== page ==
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I am trying to build a training model using an unlabeled  dataset, therefore looking for some "unsupervised learning algorithms". However, the data contain some categorical features, therefore conventional clustering methods, such as k-means, cannot be applied. Are there other clustering algorithms which can be used for categorical data?
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Thank you very much for the suggestions. I will try the different options suggested. However, I don't understand how k-means clustering can be applied. Even if data is converted to numerical values, the result maybe incorrect as the algorithm assumes 'discrete' data as 'continuous, which is a wrong assumption.  
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The localization and autonomous navigation of robots in unknown environment is still a developing area. What is the best technique developed so far? What are the advantages and disadvantages of unsupervised learning technique for navigation?
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I think you can refer SLAM (Simultaneous Localization and Mapping) and it's various variants which are Visual-SLAM,EKF-SLAM,FAST-SLAM 1.0,FAST SLAM 2.0,GRAPH-SLAM,ORB-SLAM,MONO-SLAM,GRAPH-SLAM e.t.c.
For the basics start with EKF-SLAM.
Also you can refer PTAM(Parallel Tracking and Mapping).
You can get tutorials for SLAM online (one of the best being of Joan Sola on EKF SLAM) plus for basics refer book"Autonomous Mobile Robots" by Roland Siegwart.
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Looking at a combination of supervised & unsupervised  learning algorithms that would be best analyse accelerometer and GPS data form mobile devices for Gait recognition 
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From your question, you want to consider a semi-supervised approach to the problem, this approach is advised to be used when you might not have enough supervised data, but more unsupervised data that you can learn from by clustering or vice-versa, it could also be used when additional/relevant information is to be gotten from any of the approaches. I suggest you can use Weka or RapidMiner to test your data set, and build a model to see how effective and possible it could be, this would also help you to decide on the best algorithms to use in your final implementation.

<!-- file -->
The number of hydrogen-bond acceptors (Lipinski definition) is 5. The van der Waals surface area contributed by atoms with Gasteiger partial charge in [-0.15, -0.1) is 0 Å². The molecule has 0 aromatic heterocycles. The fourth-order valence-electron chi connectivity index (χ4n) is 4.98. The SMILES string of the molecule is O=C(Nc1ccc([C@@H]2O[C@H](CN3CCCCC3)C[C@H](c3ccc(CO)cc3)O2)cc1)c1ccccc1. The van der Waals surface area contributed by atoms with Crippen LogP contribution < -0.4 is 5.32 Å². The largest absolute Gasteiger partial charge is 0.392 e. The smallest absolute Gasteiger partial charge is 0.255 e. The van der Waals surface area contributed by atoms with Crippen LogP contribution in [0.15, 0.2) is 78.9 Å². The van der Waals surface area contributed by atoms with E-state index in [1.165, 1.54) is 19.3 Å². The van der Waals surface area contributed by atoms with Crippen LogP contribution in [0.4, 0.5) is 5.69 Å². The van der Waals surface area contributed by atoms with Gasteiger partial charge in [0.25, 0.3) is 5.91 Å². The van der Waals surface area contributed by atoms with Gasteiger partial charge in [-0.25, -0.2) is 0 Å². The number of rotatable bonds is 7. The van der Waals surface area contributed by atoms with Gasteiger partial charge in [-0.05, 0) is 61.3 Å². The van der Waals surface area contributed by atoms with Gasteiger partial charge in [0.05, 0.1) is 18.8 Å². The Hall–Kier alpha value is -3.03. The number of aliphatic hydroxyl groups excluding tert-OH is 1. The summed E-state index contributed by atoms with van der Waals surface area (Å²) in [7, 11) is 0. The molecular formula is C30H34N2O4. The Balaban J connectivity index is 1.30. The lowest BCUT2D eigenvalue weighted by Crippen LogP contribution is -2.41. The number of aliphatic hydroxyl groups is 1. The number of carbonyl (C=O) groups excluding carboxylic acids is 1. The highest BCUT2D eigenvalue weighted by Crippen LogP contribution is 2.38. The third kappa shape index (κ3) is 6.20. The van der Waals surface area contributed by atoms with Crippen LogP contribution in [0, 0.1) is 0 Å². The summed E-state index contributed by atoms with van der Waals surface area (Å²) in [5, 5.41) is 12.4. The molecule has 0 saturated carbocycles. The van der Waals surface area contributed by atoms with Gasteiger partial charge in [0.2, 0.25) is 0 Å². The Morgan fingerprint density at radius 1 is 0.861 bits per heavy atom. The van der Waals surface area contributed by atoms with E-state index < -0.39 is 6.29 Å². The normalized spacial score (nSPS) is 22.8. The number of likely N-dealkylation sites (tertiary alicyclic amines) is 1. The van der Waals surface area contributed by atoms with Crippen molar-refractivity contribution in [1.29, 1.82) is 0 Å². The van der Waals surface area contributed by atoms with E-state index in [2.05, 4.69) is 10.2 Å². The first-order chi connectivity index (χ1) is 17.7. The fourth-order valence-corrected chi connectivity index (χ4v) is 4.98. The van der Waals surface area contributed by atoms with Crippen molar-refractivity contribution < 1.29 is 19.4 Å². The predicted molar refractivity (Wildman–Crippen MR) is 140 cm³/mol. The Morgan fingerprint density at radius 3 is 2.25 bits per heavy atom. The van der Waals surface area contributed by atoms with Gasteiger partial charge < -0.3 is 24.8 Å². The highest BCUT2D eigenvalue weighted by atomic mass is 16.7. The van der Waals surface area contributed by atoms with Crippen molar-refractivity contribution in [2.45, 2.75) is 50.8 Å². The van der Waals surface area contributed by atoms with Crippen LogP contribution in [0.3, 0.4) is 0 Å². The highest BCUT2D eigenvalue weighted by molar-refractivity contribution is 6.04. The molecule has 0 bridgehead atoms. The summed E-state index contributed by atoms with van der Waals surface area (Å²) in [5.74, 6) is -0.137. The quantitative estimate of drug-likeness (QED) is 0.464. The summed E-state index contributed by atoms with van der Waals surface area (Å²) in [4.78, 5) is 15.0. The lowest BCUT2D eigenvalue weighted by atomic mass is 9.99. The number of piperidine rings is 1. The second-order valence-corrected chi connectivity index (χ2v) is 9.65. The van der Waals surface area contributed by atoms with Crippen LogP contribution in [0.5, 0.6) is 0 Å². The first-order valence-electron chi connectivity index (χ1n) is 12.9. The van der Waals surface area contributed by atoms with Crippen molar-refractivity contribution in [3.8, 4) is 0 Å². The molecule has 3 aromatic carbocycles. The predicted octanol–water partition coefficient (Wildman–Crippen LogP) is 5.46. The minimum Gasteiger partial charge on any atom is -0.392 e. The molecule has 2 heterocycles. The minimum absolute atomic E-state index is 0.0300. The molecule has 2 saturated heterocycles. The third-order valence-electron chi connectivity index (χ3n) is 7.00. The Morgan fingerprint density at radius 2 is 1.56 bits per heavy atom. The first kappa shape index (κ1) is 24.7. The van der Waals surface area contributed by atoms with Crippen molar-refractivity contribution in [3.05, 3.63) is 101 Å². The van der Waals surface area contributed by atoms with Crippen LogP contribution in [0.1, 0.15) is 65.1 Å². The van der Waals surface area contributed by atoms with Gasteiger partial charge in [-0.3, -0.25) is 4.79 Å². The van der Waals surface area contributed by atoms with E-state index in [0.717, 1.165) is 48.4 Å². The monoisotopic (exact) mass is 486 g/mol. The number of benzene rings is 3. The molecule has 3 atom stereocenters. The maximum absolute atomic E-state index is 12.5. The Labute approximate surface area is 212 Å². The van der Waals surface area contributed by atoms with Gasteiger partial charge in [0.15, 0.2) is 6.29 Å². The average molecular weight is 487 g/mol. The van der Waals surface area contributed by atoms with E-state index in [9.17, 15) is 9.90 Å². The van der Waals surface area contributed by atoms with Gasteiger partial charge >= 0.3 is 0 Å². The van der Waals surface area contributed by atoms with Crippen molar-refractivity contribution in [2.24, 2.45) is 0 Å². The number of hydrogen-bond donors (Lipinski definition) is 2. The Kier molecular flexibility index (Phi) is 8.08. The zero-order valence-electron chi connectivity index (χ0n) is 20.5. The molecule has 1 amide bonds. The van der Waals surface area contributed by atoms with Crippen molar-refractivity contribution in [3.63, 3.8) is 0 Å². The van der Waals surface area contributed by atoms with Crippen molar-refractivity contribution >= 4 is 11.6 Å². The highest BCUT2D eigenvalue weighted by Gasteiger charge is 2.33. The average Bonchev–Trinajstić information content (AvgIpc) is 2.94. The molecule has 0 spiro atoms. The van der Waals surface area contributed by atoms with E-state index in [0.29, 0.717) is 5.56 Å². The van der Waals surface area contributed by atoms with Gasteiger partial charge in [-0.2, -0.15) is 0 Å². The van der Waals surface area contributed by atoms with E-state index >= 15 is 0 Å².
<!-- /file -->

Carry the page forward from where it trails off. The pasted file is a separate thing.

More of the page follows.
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I am working on a project which involves the segregation of citation meta-data in to separate parts such as Author,Title,Volume,Page numbers,and other useful information.Recently, i came across an article(link provided below) which seems to have the most efficient solution for solving my problem,and so i would like to implement it.However, being new to machine learning, i don't know where i should start/begin to implement it.
Qn
1)What tools/Programming language/Libraries can is preferable to implement the logic given in the article?  
2)How can i implement it?
ARTICLE TITLE :FLUX-CiM: Flexible Unsupervised Extraction of Citation Metadata
ARTICLE DOI : 10.1145/1255175.1255219
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Thank you for your reply Pengbo Zhang.Actually no code was provided by them.Also, a link(provided by them in the paper) to the working tool created by them got expired.And yes, I've E-Mailed the author.
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E ;earning is a reality now. What will be the fate of e learning in higher education. will it survive?
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I think / I hope that in the near future, several good methods of teaching will complement, in synergic usage, towards the goal of better education.  (In distant future, I hope a better system will emerge, to satisfy the goal of better higher education for all).
This is my belief, and my high hopes.
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Classification techniques can be categorized either into supervised and unsupervised learning or into linear, non-linear and decision tree classifications. Kindly help in categorizing the above mentioned classification techniques into the mentioned categories (Supervised, unsupervised, linear and nonlinear classifications).